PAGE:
If an employee underreports his time—and his employer knows about it—can the employer use that conduct to get around liability for unpaid overtime under the FLSA?
What if an employee does not keep accurate time records in violation of company policy? Is an employer able to shift the blame onto the employee for any resulting unpaid overtime? In a recent decision from the Eleventh Circuit Court of Appeals, the court found that if the employer knows that the employee is underreporting his time in this way, it cannot rely upon his failure to comply with company policy regarding time records as a defense to a FLSA claim. Bailey v. TitleMax of Georgia, Inc., No. 14-11747 (11th Cir. January 15, 2015).…READ MORE
What if an employee quits before hearing us out on our response to her reasonable accommodation request? Is my company liable?
No—according to a recent decision of the First Circuit Court of Appeals. EEOC v. Kohl’s Department Store, Inc., No. 14-1268 (1st Cir. Dec. 19, 2014). If an employee quits when she gets a negative response to her request for accommodation and fails to actually participate in the interactive process, the employer does not face liability. In this case, an employee suffering from type I diabetes worked for Kohl’s as a sales associate. The employee made a request for a particular type of accommodation related to her disability, which involved a particular schedule. Kohl’s was not willing to agree to the schedule outlined by the employee, but was willing to talk about other schedule options. But, before they could continue the conversation with the plaintiff, she stormed out and quit (and ignored Kohl’s later efforts to contact her and resume the discussion). The First Circuit found that Kohl’s was not liable.…READ MORE
Punitive Damages Allowed in Title VII Case Even Where Only Nominal Damages Awarded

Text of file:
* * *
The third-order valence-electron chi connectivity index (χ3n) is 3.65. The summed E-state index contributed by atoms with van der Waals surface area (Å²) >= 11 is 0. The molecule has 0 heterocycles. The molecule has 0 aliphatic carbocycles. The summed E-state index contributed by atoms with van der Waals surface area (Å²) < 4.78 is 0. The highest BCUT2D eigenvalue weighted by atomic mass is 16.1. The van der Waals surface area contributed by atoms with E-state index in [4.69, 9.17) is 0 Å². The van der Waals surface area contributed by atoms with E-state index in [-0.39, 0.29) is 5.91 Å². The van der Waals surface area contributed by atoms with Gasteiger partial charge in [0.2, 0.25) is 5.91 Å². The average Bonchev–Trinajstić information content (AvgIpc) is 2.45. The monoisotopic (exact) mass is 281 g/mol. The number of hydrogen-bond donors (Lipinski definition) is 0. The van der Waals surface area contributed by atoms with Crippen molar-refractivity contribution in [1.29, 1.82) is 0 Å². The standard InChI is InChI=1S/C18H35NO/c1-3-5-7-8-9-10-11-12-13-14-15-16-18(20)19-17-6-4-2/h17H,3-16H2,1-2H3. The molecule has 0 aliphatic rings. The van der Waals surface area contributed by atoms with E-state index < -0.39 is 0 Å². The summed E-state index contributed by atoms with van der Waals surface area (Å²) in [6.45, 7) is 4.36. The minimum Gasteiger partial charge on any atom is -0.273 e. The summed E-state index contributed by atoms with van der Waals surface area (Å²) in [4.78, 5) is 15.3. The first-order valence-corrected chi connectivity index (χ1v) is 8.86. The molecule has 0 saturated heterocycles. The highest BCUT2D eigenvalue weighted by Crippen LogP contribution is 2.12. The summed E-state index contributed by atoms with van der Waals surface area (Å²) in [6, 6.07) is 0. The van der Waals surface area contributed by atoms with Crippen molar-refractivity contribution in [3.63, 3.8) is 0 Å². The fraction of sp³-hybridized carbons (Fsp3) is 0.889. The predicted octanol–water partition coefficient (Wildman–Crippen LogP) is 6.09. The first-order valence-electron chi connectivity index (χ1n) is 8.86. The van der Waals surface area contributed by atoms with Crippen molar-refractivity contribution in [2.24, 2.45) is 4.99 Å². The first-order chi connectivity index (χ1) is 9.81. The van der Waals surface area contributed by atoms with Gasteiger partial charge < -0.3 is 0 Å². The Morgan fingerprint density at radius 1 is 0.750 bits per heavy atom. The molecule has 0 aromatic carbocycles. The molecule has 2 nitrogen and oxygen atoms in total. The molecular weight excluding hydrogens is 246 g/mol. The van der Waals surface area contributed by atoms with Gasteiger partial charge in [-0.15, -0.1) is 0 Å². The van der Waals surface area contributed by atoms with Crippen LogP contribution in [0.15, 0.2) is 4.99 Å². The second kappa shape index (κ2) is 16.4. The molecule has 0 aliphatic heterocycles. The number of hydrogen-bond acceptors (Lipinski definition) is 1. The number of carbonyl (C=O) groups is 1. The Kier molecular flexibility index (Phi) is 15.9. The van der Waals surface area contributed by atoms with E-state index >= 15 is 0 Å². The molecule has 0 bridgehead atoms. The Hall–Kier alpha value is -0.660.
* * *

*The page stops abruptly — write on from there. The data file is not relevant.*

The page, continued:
Title VII allows both compensatory and punitive damages and there is a statutory cap that applies, depending upon the size of the employer ($300,000 in the case of employers with more than 500 employees). 42 U.S.C. § 1981a. In a sexual harassment case before the Ninth Circuit, the question was whether punitive damages are available in a case where a jury has awarded only nominal damages in the amount of $1.00 and not compensatory damages. The Ninth Circuit, ruling en banc, overruled a prior panel decision and decided that an award of punitive damages in this case would be permissible and would not violate due process. Arizona v. ASARCO LLC, No. 11-1784 (9th Cir. Dec. 10, 2014).…READ MORE
Court Refuses to Approve Settlement of FLSA Collective Action
One of the unique features of a FLSA action is that any settlement must be approved by the court. At times, this can prove challenging for parties who must not only figure out how to satisfy one another, but how to make sure the court can also get on board with the settlement. In a case recently decided in the Western District of Missouri, the district court refused to approve a FLSA collective action settlement between a group of loan officers and a bank. Branson, et al. v. Pulaski Bank, No. 4:12-CV-01444 (D. Mo. Jan. 12, 2015).…READ MORE
Walmart Sanctioned For Destroying Evidence in Title VII Retaliation Case
What happens if a critical piece of evidence has been destroyed—even if allegedly unintentionally and in the course of regular business? In a recent decision out of the Northern District of Georgia in a Title VII and ADEA retaliation case, the court found that the destruction of the evidence created a presumption that the stated reason for the termination of the plaintiff was pretextual and that retaliation was the but-for cause of the termination. Abdulahi v. Wal-Mart Stores East, L.P., Case No. 1:12cv4330 (N. D. Ga. December 18, 2014).…READ MORE